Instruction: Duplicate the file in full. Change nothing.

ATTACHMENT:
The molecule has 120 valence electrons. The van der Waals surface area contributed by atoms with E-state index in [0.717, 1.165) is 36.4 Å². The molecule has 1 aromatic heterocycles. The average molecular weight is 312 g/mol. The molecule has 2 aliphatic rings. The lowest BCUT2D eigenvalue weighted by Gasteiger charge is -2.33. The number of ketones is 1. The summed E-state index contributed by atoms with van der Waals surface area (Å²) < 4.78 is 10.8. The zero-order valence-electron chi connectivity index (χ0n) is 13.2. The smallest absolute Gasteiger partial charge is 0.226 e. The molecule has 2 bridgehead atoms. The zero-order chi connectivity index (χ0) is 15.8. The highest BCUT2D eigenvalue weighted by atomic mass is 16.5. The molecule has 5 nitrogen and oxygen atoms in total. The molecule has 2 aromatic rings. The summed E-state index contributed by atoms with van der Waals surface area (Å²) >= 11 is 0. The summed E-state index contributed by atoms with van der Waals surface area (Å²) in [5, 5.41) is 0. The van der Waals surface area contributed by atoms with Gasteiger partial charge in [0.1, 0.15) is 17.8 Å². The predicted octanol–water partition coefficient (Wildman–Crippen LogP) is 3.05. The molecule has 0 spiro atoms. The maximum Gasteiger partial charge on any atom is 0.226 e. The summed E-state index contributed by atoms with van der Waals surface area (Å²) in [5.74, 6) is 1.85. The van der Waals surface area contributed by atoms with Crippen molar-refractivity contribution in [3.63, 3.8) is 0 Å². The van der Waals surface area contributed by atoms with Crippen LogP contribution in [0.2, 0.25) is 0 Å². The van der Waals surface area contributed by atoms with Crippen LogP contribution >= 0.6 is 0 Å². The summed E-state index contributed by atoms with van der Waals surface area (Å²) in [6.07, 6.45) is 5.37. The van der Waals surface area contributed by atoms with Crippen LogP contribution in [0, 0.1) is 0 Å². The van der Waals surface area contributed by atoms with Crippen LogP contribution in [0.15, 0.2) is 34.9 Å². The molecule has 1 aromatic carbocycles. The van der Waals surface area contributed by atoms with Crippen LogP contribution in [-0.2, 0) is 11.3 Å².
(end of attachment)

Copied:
The molecule has 120 valence electrons. The van der Waals surface area contributed by atoms with E-state index in [0.717, 1.165) is 36.4 Å². The molecule has 1 aromatic heterocycles. The average molecular weight is 312 g/mol. The molecule has 2 aliphatic rings. The lowest BCUT2D eigenvalue weighted by Gasteiger charge is -2.33. The number of ketones is 1. The summed E-state index contributed by atoms with van der Waals surface area (Å²) < 4.78 is 10.8. The zero-order valence-electron chi connectivity index (χ0n) is 13.2. The smallest absolute Gasteiger partial charge is 0.226 e. The molecule has 2 bridgehead atoms. The zero-order chi connectivity index (χ0) is 15.8. The highest BCUT2D eigenvalue weighted by atomic mass is 16.5. The molecule has 5 nitrogen and oxygen atoms in total. The molecule has 2 aromatic rings. The summed E-state index contributed by atoms with van der Waals surface area (Å²) >= 11 is 0. The summed E-state index contributed by atoms with van der Waals surface area (Å²) in [5, 5.41) is 0. The van der Waals surface area contributed by atoms with Gasteiger partial charge in [0.1, 0.15) is 17.8 Å². The predicted octanol–water partition coefficient (Wildman–Crippen LogP) is 3.05. The molecule has 0 spiro atoms. The maximum Gasteiger partial charge on any atom is 0.226 e. The summed E-state index contributed by atoms with van der Waals surface area (Å²) in [5.74, 6) is 1.85. The van der Waals surface area contributed by atoms with Crippen molar-refractivity contribution in [3.63, 3.8) is 0 Å². The van der Waals surface area contributed by atoms with Crippen LogP contribution in [0.2, 0.25) is 0 Å². The van der Waals surface area contributed by atoms with Crippen LogP contribution >= 0.6 is 0 Å². The summed E-state index contributed by atoms with van der Waals surface area (Å²) in [6.07, 6.45) is 5.37. The van der Waals surface area contributed by atoms with Crippen LogP contribution in [0, 0.1) is 0 Å². The van der Waals surface area contributed by atoms with Crippen LogP contribution in [0.15, 0.2) is 34.9 Å². The molecule has 1 aromatic carbocycles. The van der Waals surface area contributed by atoms with Crippen LogP contribution in [-0.2, 0) is 11.3 Å².